"Recently the BW Group, together with 5 other founding partners, opened the Global Centre for Maritime Decarbonisation (GCMD) which I think a lot of our clients would love to know more about and benefit from our involvement in.

"My point is that there are a lot of features you get being part of a buying alliance you don't get elsewhere."

What is a Trader?

Traders are the main type of intermediary in today's bunker buying transaction chain, connecting buyers with suppliers but not in the same direct way as a broker does. Indeed, the bunker buyer may not even know who the physical supplier is until after the deal is agreed.

"A trader solidifies the advantages of the different players evaluated above," Mikkel Vestergaard of Dan-Bunkering told Ship & Bunker.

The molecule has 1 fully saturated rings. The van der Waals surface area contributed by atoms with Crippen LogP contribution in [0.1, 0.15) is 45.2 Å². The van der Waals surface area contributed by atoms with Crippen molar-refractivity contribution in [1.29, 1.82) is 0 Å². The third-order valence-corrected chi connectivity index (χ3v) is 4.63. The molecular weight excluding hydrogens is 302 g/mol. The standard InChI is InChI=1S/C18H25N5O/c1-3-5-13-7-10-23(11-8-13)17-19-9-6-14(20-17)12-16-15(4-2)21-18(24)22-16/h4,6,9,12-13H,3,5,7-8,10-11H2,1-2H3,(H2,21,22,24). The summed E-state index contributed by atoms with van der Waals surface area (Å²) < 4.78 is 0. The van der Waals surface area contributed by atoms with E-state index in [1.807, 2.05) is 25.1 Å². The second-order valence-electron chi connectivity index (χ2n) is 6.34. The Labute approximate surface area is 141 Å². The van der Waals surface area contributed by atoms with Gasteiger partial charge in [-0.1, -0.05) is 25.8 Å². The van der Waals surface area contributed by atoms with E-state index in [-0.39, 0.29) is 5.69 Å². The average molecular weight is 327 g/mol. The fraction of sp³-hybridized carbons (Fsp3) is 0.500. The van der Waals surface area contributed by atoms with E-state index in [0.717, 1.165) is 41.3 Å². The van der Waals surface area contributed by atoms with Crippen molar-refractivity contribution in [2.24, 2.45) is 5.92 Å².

"As an intermediary in the bunker buying transaction, the trader is the sole legal counterpart facing both the supplier and end user, creating a transparent chain and one point of contact for both the local supplier and end user.

"The intermediary reaps the benefits from all the previous described models, such as aggregating buying power through volume, global outreach etc, being a legal counterpart, position holder, bunker planning expertise, technical service etc."

While many of today's traders play an advisory role for their customers, a key function and differentiator of the trader is to provide credit. For the physical supplier, this means they know they will get paid quickly for the fuel and will not have to extend credit themselves to buyers, or have to chase late payments. Buyers get to take advantage of having credit extended to them.